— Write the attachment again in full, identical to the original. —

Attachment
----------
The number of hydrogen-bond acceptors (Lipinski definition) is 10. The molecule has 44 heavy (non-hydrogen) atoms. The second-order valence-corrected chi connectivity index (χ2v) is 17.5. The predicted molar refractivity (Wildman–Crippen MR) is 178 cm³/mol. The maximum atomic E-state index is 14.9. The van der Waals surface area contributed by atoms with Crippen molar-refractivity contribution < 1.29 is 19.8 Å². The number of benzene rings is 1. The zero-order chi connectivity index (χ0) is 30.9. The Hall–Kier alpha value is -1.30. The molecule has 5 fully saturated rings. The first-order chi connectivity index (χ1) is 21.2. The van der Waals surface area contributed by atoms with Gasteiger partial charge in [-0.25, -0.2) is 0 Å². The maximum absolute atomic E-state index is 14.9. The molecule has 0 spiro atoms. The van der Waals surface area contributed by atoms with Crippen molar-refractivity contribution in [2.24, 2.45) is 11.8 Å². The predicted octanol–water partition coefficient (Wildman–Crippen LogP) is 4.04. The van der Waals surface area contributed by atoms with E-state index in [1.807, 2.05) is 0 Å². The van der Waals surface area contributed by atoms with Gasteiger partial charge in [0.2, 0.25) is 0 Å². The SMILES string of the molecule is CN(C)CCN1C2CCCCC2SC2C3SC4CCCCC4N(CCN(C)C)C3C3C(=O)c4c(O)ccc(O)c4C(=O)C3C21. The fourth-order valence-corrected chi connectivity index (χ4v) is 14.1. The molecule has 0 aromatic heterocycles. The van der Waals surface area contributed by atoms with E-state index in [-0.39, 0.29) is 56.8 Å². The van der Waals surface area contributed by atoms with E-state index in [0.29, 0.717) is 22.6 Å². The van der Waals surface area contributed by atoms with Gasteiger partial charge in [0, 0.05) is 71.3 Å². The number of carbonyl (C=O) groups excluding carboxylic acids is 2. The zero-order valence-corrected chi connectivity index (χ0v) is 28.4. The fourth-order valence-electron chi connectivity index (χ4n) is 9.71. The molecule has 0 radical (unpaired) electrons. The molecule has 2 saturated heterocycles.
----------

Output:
The number of hydrogen-bond acceptors (Lipinski definition) is 10. The molecule has 44 heavy (non-hydrogen) atoms. The second-order valence-corrected chi connectivity index (χ2v) is 17.5. The predicted molar refractivity (Wildman–Crippen MR) is 178 cm³/mol. The maximum atomic E-state index is 14.9. The van der Waals surface area contributed by atoms with Crippen molar-refractivity contribution < 1.29 is 19.8 Å². The number of benzene rings is 1. The zero-order chi connectivity index (χ0) is 30.9. The Hall–Kier alpha value is -1.30. The molecule has 5 fully saturated rings. The first-order chi connectivity index (χ1) is 21.2. The van der Waals surface area contributed by atoms with Gasteiger partial charge in [-0.25, -0.2) is 0 Å². The maximum absolute atomic E-state index is 14.9. The molecule has 0 spiro atoms. The van der Waals surface area contributed by atoms with Crippen molar-refractivity contribution in [2.24, 2.45) is 11.8 Å². The predicted octanol–water partition coefficient (Wildman–Crippen LogP) is 4.04. The van der Waals surface area contributed by atoms with E-state index in [1.807, 2.05) is 0 Å². The van der Waals surface area contributed by atoms with Gasteiger partial charge in [0.2, 0.25) is 0 Å². The SMILES string of the molecule is CN(C)CCN1C2CCCCC2SC2C3SC4CCCCC4N(CCN(C)C)C3C3C(=O)c4c(O)ccc(O)c4C(=O)C3C21. The fourth-order valence-corrected chi connectivity index (χ4v) is 14.1. The molecule has 0 aromatic heterocycles. The van der Waals surface area contributed by atoms with E-state index in [-0.39, 0.29) is 56.8 Å². The van der Waals surface area contributed by atoms with E-state index in [0.29, 0.717) is 22.6 Å². The van der Waals surface area contributed by atoms with Gasteiger partial charge in [0, 0.05) is 71.3 Å². The number of carbonyl (C=O) groups excluding carboxylic acids is 2. The zero-order valence-corrected chi connectivity index (χ0v) is 28.4. The fourth-order valence-electron chi connectivity index (χ4n) is 9.71. The molecule has 0 radical (unpaired) electrons. The molecule has 2 saturated heterocycles.